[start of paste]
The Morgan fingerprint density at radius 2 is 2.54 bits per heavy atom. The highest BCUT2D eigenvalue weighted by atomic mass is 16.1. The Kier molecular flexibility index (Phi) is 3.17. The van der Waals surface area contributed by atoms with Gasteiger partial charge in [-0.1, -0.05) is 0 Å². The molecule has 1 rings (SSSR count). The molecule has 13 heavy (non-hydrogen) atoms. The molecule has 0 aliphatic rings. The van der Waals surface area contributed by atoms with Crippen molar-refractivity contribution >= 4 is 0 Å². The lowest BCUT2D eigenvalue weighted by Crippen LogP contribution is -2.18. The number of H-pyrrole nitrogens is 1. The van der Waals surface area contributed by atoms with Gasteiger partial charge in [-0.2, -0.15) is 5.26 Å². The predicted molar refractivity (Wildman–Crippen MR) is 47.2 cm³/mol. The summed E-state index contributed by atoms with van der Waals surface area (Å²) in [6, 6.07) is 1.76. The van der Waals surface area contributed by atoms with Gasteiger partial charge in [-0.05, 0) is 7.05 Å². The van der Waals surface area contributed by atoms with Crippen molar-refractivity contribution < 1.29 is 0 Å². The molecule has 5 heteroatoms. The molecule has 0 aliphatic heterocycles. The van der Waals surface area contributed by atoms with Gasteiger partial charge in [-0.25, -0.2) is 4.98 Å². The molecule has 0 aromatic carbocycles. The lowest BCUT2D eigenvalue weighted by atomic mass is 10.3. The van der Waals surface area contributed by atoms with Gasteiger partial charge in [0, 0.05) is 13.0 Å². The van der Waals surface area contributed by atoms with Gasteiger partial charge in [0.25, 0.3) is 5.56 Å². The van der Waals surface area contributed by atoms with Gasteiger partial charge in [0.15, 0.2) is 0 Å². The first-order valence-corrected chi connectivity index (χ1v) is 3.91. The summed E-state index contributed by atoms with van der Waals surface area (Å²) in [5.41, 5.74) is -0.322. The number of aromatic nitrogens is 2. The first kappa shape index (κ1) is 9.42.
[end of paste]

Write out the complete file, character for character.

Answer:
The Morgan fingerprint density at radius 2 is 2.54 bits per heavy atom. The highest BCUT2D eigenvalue weighted by atomic mass is 16.1. The Kier molecular flexibility index (Phi) is 3.17. The van der Waals surface area contributed by atoms with Gasteiger partial charge in [-0.1, -0.05) is 0 Å². The molecule has 1 rings (SSSR count). The molecule has 13 heavy (non-hydrogen) atoms. The molecule has 0 aliphatic rings. The van der Waals surface area contributed by atoms with Crippen molar-refractivity contribution >= 4 is 0 Å². The lowest BCUT2D eigenvalue weighted by Crippen LogP contribution is -2.18. The number of H-pyrrole nitrogens is 1. The van der Waals surface area contributed by atoms with Gasteiger partial charge in [-0.2, -0.15) is 5.26 Å². The predicted molar refractivity (Wildman–Crippen MR) is 47.2 cm³/mol. The summed E-state index contributed by atoms with van der Waals surface area (Å²) in [6, 6.07) is 1.76. The van der Waals surface area contributed by atoms with Gasteiger partial charge in [-0.05, 0) is 7.05 Å². The van der Waals surface area contributed by atoms with Crippen molar-refractivity contribution < 1.29 is 0 Å². The molecule has 5 heteroatoms. The molecule has 0 aliphatic heterocycles. The van der Waals surface area contributed by atoms with Gasteiger partial charge in [-0.25, -0.2) is 4.98 Å². The molecule has 0 aromatic carbocycles. The lowest BCUT2D eigenvalue weighted by atomic mass is 10.3. The van der Waals surface area contributed by atoms with Gasteiger partial charge in [0, 0.05) is 13.0 Å². The van der Waals surface area contributed by atoms with Gasteiger partial charge in [0.25, 0.3) is 5.56 Å². The van der Waals surface area contributed by atoms with Gasteiger partial charge in [0.15, 0.2) is 0 Å². The first-order valence-corrected chi connectivity index (χ1v) is 3.91. The summed E-state index contributed by atoms with van der Waals surface area (Å²) in [5.41, 5.74) is -0.322. The number of aromatic nitrogens is 2. The first kappa shape index (κ1) is 9.42.